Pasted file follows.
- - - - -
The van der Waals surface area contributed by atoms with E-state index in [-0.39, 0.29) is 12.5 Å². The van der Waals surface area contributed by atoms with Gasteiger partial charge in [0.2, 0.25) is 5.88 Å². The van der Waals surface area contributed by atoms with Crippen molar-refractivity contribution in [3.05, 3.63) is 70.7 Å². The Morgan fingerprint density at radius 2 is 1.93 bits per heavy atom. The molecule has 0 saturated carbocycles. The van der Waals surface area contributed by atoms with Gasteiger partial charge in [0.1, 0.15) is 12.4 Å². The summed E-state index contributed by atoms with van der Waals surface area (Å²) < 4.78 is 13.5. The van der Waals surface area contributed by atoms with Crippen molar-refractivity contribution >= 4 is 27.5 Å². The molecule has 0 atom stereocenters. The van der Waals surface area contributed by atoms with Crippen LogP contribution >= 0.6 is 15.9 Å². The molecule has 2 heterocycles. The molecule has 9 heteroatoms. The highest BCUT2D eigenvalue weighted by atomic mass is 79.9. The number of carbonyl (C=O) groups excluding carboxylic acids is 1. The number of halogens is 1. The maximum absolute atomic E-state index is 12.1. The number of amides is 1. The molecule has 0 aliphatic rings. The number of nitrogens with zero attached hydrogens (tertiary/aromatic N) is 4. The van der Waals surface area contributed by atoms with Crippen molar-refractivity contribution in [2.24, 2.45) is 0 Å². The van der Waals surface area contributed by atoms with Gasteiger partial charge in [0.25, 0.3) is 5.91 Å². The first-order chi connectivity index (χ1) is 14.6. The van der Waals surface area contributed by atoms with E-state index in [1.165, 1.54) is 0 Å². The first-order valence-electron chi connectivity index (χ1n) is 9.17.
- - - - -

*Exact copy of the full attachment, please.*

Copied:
The van der Waals surface area contributed by atoms with E-state index in [-0.39, 0.29) is 12.5 Å². The van der Waals surface area contributed by atoms with Gasteiger partial charge in [0.2, 0.25) is 5.88 Å². The van der Waals surface area contributed by atoms with Crippen molar-refractivity contribution in [3.05, 3.63) is 70.7 Å². The Morgan fingerprint density at radius 2 is 1.93 bits per heavy atom. The molecule has 0 saturated carbocycles. The van der Waals surface area contributed by atoms with Gasteiger partial charge in [0.1, 0.15) is 12.4 Å². The summed E-state index contributed by atoms with van der Waals surface area (Å²) < 4.78 is 13.5. The van der Waals surface area contributed by atoms with Crippen molar-refractivity contribution >= 4 is 27.5 Å². The molecule has 0 atom stereocenters. The van der Waals surface area contributed by atoms with Crippen LogP contribution >= 0.6 is 15.9 Å². The molecule has 2 heterocycles. The molecule has 9 heteroatoms. The highest BCUT2D eigenvalue weighted by atomic mass is 79.9. The number of carbonyl (C=O) groups excluding carboxylic acids is 1. The number of halogens is 1. The maximum absolute atomic E-state index is 12.1. The number of amides is 1. The molecule has 0 aliphatic rings. The number of nitrogens with zero attached hydrogens (tertiary/aromatic N) is 4. The van der Waals surface area contributed by atoms with Crippen molar-refractivity contribution in [2.24, 2.45) is 0 Å². The van der Waals surface area contributed by atoms with Gasteiger partial charge in [0.25, 0.3) is 5.91 Å². The first-order chi connectivity index (χ1) is 14.6. The van der Waals surface area contributed by atoms with E-state index in [1.165, 1.54) is 0 Å². The first-order valence-electron chi connectivity index (χ1n) is 9.17.